Most of the nation’s most dangerous toxic waste sites, which threaten human health and the environment, are under a threat of their own: climate change. And the US government needs to do more to address those risks, a watchdog group says.
About 60% of more than 1,500 Superfund sites overseen by the Environmental Protection Agency are located in areas at risk of worsening flooding, storm surges, wildfires and sea level rise, the Government Accountability Office found a in a study released Monday.
Those natural disasters, made potentially worse by climate change, could damage toxic waste sites and release contaminants that are harmful to human health and the environment.
A group of US senators asked the GAO in 2017 to look into the threat that climate change poses to Superfund sites, and what the federal government could do about it. The request was led by Sens. Kamala Harris and Tom Carper, and signed by Bernie Sanders, Kirsten Gillibrand and Cory Booker, among others.
On Monday, the senators who initially requested the GAO study criticized the EPA for what they called a failure to climate change seriously.
“The Superfund program is not providing necessary resources and direction to regional officials that would help them assess and respond to site-specific risks due to climate change,” they wrote in a statement. “The lack of resources for regional offices is a direct result of EPA headquarters’ failure to embrace addressing climate change as a strategic objective.”
What the GAO recommended
The EPA has taken actions at some toxic waste sites to manage the risks posed by climate change, the GAO said. But it said the efforts were inconsistent and that more needed to be done to protect the environment and human health in the long-term.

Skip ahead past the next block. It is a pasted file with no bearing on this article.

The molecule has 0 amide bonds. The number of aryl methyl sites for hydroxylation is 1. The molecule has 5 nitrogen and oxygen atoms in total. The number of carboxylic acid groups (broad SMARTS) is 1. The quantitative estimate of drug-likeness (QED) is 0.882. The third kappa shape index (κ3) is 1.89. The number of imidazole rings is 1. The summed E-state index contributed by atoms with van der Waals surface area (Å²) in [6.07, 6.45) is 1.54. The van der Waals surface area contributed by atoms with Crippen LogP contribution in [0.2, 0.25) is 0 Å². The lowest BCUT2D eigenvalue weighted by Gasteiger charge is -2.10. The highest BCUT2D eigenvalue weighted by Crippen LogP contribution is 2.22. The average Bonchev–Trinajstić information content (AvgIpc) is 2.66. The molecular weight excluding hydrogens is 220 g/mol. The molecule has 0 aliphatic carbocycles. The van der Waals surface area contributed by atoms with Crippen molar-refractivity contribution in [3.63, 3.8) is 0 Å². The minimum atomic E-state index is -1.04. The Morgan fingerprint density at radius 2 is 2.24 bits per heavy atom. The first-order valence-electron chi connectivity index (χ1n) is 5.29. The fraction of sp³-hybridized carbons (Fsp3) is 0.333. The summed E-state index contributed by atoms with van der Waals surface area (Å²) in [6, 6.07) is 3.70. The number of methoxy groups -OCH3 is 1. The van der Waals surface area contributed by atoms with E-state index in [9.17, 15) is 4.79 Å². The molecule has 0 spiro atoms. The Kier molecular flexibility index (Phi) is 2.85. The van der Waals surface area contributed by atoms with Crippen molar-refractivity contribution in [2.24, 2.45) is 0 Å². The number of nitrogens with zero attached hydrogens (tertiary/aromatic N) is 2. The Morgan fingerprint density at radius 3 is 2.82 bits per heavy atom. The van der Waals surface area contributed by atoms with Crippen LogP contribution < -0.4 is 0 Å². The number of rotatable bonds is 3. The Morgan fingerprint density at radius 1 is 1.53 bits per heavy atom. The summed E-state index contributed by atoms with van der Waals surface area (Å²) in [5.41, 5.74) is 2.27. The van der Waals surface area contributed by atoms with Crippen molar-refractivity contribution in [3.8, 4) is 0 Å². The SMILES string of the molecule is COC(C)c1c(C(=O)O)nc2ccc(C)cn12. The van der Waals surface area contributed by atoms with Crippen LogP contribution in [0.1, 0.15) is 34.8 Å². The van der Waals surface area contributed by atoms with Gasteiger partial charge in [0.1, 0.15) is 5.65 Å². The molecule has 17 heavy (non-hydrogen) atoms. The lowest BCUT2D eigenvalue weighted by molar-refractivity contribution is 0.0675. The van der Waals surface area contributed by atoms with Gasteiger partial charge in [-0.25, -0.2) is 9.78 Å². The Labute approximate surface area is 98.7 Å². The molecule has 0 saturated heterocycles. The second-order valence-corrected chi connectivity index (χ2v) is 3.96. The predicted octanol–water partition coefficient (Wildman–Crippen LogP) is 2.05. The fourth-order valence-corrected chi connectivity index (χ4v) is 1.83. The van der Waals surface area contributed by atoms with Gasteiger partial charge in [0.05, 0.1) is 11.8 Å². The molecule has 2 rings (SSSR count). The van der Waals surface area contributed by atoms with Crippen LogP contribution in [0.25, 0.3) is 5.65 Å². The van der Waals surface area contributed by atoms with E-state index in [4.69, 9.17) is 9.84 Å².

The GAO issued four recommendations for the EPA, including creating guidelines to help managers of Superfund sites assess climate risks and responses and updating its Superfund site map.
The watchdog group also recommended that the EPA clarify how its goals and objectives align with its steps to manage health and environmental risks posed by climate change. The EPA’s missions don’t currently mention climate change, the GAO noted, which could hinder the agency’s ability to adequately address the problem.
“Without clarifying this alignment, EPA cannot ensure that senior officials will take an active role in strategic planning and accountability for managing these risks,” the watchdog agency said in the report.
The EPA rejected most of those recommendations, saying that its current protocol sufficiently addresses any risks posed by the Superfund sites.
“The EPA strongly believes the Superfund program’s existing processes and resources adequately ensure that risks and any effects of severe weather events, that may increase in intensity, duration, or frequency, are woven into risk response decisions at nonfederal NPL sites,” assistant administrator Peter Wright said in a statement.
The agency added that it was working on strengthening the capacity of its partners in states, tribes and local communities to assess those risks on their own.
Superfund sites have already been affected
The threats that climate change poses to Superfund sites have already proven to be a reality.
In 2018, the EPA reported that it was monitoring about nine contaminated Superfund sites in the path of Hurricane Florence that were at risk of being damaged.
And in 2017, the agency said that at least 13 toxic waste sites in Texas had been damaged in the wake of Hurricane Harvey.